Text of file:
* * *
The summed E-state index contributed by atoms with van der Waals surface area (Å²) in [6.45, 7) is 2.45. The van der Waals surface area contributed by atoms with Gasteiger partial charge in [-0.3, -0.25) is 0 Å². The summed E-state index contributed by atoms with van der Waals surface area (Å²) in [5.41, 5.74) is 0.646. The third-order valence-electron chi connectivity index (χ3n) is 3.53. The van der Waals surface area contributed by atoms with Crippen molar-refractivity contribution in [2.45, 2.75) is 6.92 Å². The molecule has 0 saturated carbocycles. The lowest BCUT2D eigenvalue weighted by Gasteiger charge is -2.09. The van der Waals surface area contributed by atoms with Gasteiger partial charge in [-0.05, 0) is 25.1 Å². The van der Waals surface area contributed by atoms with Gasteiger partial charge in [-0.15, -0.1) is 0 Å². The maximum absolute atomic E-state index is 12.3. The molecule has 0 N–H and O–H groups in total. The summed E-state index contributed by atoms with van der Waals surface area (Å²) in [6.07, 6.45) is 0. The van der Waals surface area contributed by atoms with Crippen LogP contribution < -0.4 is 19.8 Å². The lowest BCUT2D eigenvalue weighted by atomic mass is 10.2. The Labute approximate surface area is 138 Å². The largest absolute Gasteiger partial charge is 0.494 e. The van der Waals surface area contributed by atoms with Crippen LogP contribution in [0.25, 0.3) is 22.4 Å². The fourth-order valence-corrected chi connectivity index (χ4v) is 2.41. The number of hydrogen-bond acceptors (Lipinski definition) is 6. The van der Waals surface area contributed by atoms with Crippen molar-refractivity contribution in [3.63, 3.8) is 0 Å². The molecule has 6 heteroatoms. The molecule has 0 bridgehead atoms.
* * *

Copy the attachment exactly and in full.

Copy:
The summed E-state index contributed by atoms with van der Waals surface area (Å²) in [6.45, 7) is 2.45. The van der Waals surface area contributed by atoms with Gasteiger partial charge in [-0.3, -0.25) is 0 Å². The summed E-state index contributed by atoms with van der Waals surface area (Å²) in [5.41, 5.74) is 0.646. The third-order valence-electron chi connectivity index (χ3n) is 3.53. The van der Waals surface area contributed by atoms with Crippen molar-refractivity contribution in [2.45, 2.75) is 6.92 Å². The molecule has 0 saturated carbocycles. The lowest BCUT2D eigenvalue weighted by Gasteiger charge is -2.09. The van der Waals surface area contributed by atoms with Gasteiger partial charge in [-0.05, 0) is 25.1 Å². The van der Waals surface area contributed by atoms with Gasteiger partial charge in [-0.15, -0.1) is 0 Å². The maximum absolute atomic E-state index is 12.3. The molecule has 0 N–H and O–H groups in total. The summed E-state index contributed by atoms with van der Waals surface area (Å²) in [6.07, 6.45) is 0. The van der Waals surface area contributed by atoms with Crippen LogP contribution < -0.4 is 19.8 Å². The lowest BCUT2D eigenvalue weighted by atomic mass is 10.2. The Labute approximate surface area is 138 Å². The largest absolute Gasteiger partial charge is 0.494 e. The van der Waals surface area contributed by atoms with Crippen LogP contribution in [0.25, 0.3) is 22.4 Å². The fourth-order valence-corrected chi connectivity index (χ4v) is 2.41. The number of hydrogen-bond acceptors (Lipinski definition) is 6. The van der Waals surface area contributed by atoms with Crippen molar-refractivity contribution in [3.63, 3.8) is 0 Å². The molecule has 6 heteroatoms. The molecule has 0 bridgehead atoms.